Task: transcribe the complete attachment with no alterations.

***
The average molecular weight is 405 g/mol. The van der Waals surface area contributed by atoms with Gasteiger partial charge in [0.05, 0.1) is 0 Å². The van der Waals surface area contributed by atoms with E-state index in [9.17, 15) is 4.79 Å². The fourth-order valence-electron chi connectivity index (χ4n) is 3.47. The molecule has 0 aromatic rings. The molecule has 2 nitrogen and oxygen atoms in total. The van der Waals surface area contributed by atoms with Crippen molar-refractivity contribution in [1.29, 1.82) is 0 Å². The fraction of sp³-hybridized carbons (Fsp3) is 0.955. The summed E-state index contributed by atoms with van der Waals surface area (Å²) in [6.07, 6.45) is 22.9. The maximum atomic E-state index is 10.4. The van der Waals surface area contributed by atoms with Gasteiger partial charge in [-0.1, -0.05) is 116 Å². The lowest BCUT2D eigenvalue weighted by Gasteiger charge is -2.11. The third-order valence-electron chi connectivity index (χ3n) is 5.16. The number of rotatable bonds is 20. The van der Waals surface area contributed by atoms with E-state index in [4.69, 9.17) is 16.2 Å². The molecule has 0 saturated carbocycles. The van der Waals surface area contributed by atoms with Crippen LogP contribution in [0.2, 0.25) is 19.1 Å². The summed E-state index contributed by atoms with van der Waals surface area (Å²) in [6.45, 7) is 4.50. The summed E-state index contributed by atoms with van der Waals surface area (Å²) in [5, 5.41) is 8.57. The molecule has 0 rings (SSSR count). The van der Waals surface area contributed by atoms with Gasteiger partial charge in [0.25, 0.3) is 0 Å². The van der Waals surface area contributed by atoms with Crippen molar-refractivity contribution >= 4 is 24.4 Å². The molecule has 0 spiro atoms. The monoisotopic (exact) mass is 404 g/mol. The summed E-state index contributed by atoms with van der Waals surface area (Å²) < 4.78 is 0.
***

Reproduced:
The average molecular weight is 405 g/mol. The van der Waals surface area contributed by atoms with Gasteiger partial charge in [0.05, 0.1) is 0 Å². The van der Waals surface area contributed by atoms with E-state index in [9.17, 15) is 4.79 Å². The fourth-order valence-electron chi connectivity index (χ4n) is 3.47. The molecule has 0 aromatic rings. The molecule has 2 nitrogen and oxygen atoms in total. The van der Waals surface area contributed by atoms with Crippen molar-refractivity contribution in [1.29, 1.82) is 0 Å². The fraction of sp³-hybridized carbons (Fsp3) is 0.955. The summed E-state index contributed by atoms with van der Waals surface area (Å²) in [6.07, 6.45) is 22.9. The maximum atomic E-state index is 10.4. The van der Waals surface area contributed by atoms with Gasteiger partial charge in [-0.1, -0.05) is 116 Å². The lowest BCUT2D eigenvalue weighted by Gasteiger charge is -2.11. The third-order valence-electron chi connectivity index (χ3n) is 5.16. The number of rotatable bonds is 20. The van der Waals surface area contributed by atoms with E-state index in [4.69, 9.17) is 16.2 Å². The molecule has 0 saturated carbocycles. The van der Waals surface area contributed by atoms with Crippen LogP contribution in [0.2, 0.25) is 19.1 Å². The summed E-state index contributed by atoms with van der Waals surface area (Å²) in [6.45, 7) is 4.50. The summed E-state index contributed by atoms with van der Waals surface area (Å²) in [5, 5.41) is 8.57. The molecule has 0 rings (SSSR count). The van der Waals surface area contributed by atoms with Gasteiger partial charge in [0.25, 0.3) is 0 Å². The van der Waals surface area contributed by atoms with Crippen molar-refractivity contribution >= 4 is 24.4 Å². The molecule has 0 spiro atoms. The monoisotopic (exact) mass is 404 g/mol. The summed E-state index contributed by atoms with van der Waals surface area (Å²) < 4.78 is 0.